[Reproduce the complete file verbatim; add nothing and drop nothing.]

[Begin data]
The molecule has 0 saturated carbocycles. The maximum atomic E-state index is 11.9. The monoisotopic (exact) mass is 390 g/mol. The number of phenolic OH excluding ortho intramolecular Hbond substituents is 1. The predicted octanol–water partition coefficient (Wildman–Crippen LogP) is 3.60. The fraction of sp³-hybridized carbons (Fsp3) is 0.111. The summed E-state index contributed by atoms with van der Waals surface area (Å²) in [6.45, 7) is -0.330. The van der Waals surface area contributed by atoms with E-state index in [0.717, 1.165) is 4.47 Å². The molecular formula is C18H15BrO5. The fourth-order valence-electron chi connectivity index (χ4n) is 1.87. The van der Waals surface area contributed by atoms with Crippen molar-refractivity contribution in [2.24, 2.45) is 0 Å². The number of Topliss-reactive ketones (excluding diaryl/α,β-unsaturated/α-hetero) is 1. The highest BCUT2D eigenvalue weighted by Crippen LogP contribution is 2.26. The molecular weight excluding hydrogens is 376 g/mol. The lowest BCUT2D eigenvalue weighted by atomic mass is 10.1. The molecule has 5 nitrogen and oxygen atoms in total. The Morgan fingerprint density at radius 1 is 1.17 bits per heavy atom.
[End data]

The molecule has 0 saturated carbocycles. The maximum atomic E-state index is 11.9. The monoisotopic (exact) mass is 390 g/mol. The number of phenolic OH excluding ortho intramolecular Hbond substituents is 1. The predicted octanol–water partition coefficient (Wildman–Crippen LogP) is 3.60. The fraction of sp³-hybridized carbons (Fsp3) is 0.111. The summed E-state index contributed by atoms with van der Waals surface area (Å²) in [6.45, 7) is -0.330. The van der Waals surface area contributed by atoms with E-state index in [0.717, 1.165) is 4.47 Å². The molecular formula is C18H15BrO5. The fourth-order valence-electron chi connectivity index (χ4n) is 1.87. The van der Waals surface area contributed by atoms with Crippen molar-refractivity contribution in [2.24, 2.45) is 0 Å². The number of Topliss-reactive ketones (excluding diaryl/α,β-unsaturated/α-hetero) is 1. The highest BCUT2D eigenvalue weighted by Crippen LogP contribution is 2.26. The molecular weight excluding hydrogens is 376 g/mol. The lowest BCUT2D eigenvalue weighted by atomic mass is 10.1. The molecule has 5 nitrogen and oxygen atoms in total. The Morgan fingerprint density at radius 1 is 1.17 bits per heavy atom.